Alisa Childers—blogger, podcaster, and former singer in the Christian band ZOEgirl—faced a crisis of faith when she attended a class led by her pastor in the early 2000s. The pastor “had a bone to pick with Christianity,” she says in her new book. The class ran for four years; she lasted four months. Childers says the pastor prompted a crisis of faith in basic Christian beliefs such as the inerrancy of the Bible, the virgin birth of Jesus, and whether Jesus’ resurrection actually occurred.
Those questions and doubts lead her to research the historic Christianity of the Bible and early church fathers. She began blogging and podcasting on her findings, ultimately leading to her book Another Gospel? A Lifelong Christian Seeks Truth in Response to Progressive Christianity (Tyndale Momentum, Oct.).
Childers talks with PW about her view that the basic tenets of Christianity detailed in the Bible can't be discarded.
(The interview has been edited for length and clarity.)
What is the difference between historic and progressive Christianity?
As I say in the book, “progressive Christians tend to avoid absolutes and are typically not united around creeds or belief statements.” But if we’re going to use the term Christian to describe ourselves, that means something; we can’t change the core tenets of Christianity and still say we’re Christians. Historic Christianity is built on the Bible, the Cross, and the gospel, which is the narrative arc of God’s redemptive acts throughout history.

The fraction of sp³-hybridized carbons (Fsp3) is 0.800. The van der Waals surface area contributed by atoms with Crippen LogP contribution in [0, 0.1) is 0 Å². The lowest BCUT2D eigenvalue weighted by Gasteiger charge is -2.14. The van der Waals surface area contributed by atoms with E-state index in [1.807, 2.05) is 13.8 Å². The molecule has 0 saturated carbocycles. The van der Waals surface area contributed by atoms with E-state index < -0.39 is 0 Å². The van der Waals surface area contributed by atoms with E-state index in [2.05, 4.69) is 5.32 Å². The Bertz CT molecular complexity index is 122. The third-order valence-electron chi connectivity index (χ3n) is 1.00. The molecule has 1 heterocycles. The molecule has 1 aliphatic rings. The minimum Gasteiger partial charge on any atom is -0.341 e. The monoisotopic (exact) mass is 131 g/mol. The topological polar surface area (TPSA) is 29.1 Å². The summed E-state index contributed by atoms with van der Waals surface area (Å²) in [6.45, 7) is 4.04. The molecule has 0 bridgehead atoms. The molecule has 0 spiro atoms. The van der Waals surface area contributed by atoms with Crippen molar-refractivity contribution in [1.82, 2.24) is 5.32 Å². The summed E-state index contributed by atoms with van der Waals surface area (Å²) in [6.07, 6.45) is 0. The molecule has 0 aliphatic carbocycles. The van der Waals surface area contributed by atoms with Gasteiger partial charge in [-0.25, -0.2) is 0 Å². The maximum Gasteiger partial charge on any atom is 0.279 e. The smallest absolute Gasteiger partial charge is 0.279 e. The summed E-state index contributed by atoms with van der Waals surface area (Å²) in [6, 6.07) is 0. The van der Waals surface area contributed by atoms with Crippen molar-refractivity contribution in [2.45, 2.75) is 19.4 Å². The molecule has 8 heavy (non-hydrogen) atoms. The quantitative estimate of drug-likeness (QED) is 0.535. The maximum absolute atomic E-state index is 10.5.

What was your path to this book?
In 2016, I wrote a blog post titled “Five Signs Your Church Might be Heading to Progressive Christianity” that within weeks had 45,000 shares on Facebook. In 2017, I reviewed Rachel Hollis’ Girl, Wash Your Face, noting a lot of its messages are similar to progressive Christianity. It went viral, shared over a million times on social media in two weeks and 150,000 times on Facebook. I started getting calls from agents and publishers and decided it was time to write a book.
You mention Jen Hatmaker, Rachel Held Evans, and Brian McLaren as progressive Christians. What responses are you expecting?
I anticipate responses split down the middle, much like in response to my blog posts. One email will have someone thanking me for explaining something about historic Christianity, and the next one will be someone cussing me out. If people in the progressive movement read it, they won’t like it. I wrote the book for people who see red flags in the progressive movement but don’t have the language to explain why they are uncomfortable with its views on issues such as the reality of hell and Jesus’ death and resurrection.
What do you hope to accomplish?
My main goal is to interact with ideas, not demean people. I’m treating their material as fairly as I would like mine to be treated. My loyalty is to Christ first.